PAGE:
Male Speaker: At about three o'clock this afternoon, two armed men managed to walk right into the prison and they got Joanne Chesimard out. Chesimard and her accomplices took two guards hostage and commandeered a prison van.
Nancy: They quickly abandoned the van and released the guards.
Assata: I escaped. It was a clean escape. No one was hurt. I planned it as well as I could plan it and that's all I got to say about it.
Nancy: Assata surfaced in Cuba just a few years later. In a TV interview with the journalist Gil Noble, Assata says she didn't even have Castro's permission before arriving.
Assata: I came and I said, "Well, here I am. Now you all got to make a decision and [unintelligible 00:08:45] can do, because you can't call him, uh, hi, can I come down?” [laughter] That was impossible.
Nancy: She was granted political asylum and in 1987, she released her book, Assata: An Autobiography. More than half a million copies have been sold and it has inspired several generations of Black women.
Donna: I read her book when it first came out and for me, it was just transformative.
Nancy: Donna Murch is an associate professor of history at Rutgers University.
Donna: I'd gone to very Conservative Catholic schools in Western Pennsylvania. I didn't have a Black teacher until I went to college. Assata, in the late 1980s for me opened up a whole different way to understand Black liberation.
Nancy: It was the middle of President Ronald Reagan's second term and the promises of the civil rights movement had yet to materialize.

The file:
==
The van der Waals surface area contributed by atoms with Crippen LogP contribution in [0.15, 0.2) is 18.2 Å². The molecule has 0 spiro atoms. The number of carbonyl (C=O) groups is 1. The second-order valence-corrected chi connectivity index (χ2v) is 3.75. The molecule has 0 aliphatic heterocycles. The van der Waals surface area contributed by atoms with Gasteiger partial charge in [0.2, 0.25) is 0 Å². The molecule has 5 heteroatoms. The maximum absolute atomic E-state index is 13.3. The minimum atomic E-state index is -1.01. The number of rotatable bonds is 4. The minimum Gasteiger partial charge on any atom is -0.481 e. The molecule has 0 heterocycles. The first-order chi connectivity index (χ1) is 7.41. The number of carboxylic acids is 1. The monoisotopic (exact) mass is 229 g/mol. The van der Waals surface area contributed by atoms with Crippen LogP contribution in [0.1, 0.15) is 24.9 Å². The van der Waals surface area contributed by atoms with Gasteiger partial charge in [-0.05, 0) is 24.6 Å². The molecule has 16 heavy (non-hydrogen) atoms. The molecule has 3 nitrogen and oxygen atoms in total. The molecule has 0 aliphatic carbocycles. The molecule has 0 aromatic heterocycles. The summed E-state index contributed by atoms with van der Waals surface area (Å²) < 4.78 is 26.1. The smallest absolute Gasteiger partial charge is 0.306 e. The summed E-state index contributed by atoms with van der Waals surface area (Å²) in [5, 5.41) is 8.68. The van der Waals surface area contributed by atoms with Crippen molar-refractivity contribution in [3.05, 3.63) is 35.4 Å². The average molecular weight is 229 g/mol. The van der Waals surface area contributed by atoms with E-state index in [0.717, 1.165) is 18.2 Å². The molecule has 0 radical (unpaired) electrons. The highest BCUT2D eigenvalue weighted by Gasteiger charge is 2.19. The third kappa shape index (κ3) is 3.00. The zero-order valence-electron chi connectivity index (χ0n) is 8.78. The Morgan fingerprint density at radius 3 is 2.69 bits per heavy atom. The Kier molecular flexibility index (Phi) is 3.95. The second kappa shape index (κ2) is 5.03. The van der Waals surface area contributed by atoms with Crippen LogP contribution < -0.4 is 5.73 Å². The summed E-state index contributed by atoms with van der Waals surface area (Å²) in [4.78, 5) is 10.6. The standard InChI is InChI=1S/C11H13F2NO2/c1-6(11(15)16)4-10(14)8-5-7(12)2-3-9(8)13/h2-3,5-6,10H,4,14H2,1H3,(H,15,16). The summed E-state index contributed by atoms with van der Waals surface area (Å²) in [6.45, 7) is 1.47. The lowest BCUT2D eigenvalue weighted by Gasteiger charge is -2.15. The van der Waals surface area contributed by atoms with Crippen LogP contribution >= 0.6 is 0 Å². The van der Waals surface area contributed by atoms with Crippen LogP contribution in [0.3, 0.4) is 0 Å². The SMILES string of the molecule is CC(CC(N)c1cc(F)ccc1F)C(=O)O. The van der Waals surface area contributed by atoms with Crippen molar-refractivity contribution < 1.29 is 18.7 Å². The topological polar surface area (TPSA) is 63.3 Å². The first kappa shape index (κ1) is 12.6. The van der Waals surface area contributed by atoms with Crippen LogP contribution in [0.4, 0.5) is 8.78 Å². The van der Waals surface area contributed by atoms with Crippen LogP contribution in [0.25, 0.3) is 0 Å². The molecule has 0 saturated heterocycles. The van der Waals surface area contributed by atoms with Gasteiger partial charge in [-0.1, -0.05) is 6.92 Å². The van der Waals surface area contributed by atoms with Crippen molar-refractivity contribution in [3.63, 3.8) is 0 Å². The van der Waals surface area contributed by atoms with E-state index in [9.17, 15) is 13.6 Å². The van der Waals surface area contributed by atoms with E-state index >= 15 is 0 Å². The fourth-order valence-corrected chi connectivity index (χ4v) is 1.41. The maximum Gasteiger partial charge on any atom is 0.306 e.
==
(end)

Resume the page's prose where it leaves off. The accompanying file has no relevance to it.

Donna: A third of Black people are living under the poverty line. You heard the crack crisis, the war on drugs, so it was a really painful time.
Nancy: In the midst of all that, she found Assata Shakur.
Donna: Her conviction, and then incarceration, and her own refusal to give in. She- -did the impossible, which is to escape the prison system in the United States and to become a political exile who retains her voice in Cuba. She's literally a symbol of liberation.
Nancy: Murch says that's why we're still talking about her. She wrote the book, Assata Taught Me, about how current-day Black activists are trying to continue her legacy.
Donna: So many of the different organizations in Black Lives Matter, they start their presentations or they start their meetings with a poem from Assata. “It is our duty to fight for freedom. It is our duty to win. We must love and protect one another. We have nothing to lose but our chains.”
Nancy: But Assata's status as a hero is a painful subject for many in New Jersey who believe she escaped justice and nowhere is that more true than state police headquarters in Trenton.
Kai: It's Notes from America. We'll be right back.
Kousha: Hey everyone, this is Kousha. I'm a producer. I want to ask for your help on an upcoming episode. Notes from America is partnering with KOSU, that's Oklahoma Public Radio. We're making an episode about reparations for survivors of the Federal Indian Boarding School Program and we'd love to hear from our listeners in the Native community about your own experiences and perspectives.
Specifically, here's what we'd like to know from you. Do you think the federal government should provide reparations? If so, what would those reparations look like for you and how should they happen? Would it be directly paying survivors for the harm or would it be more investment in Native education? If not, what do you think would best serve this community right now?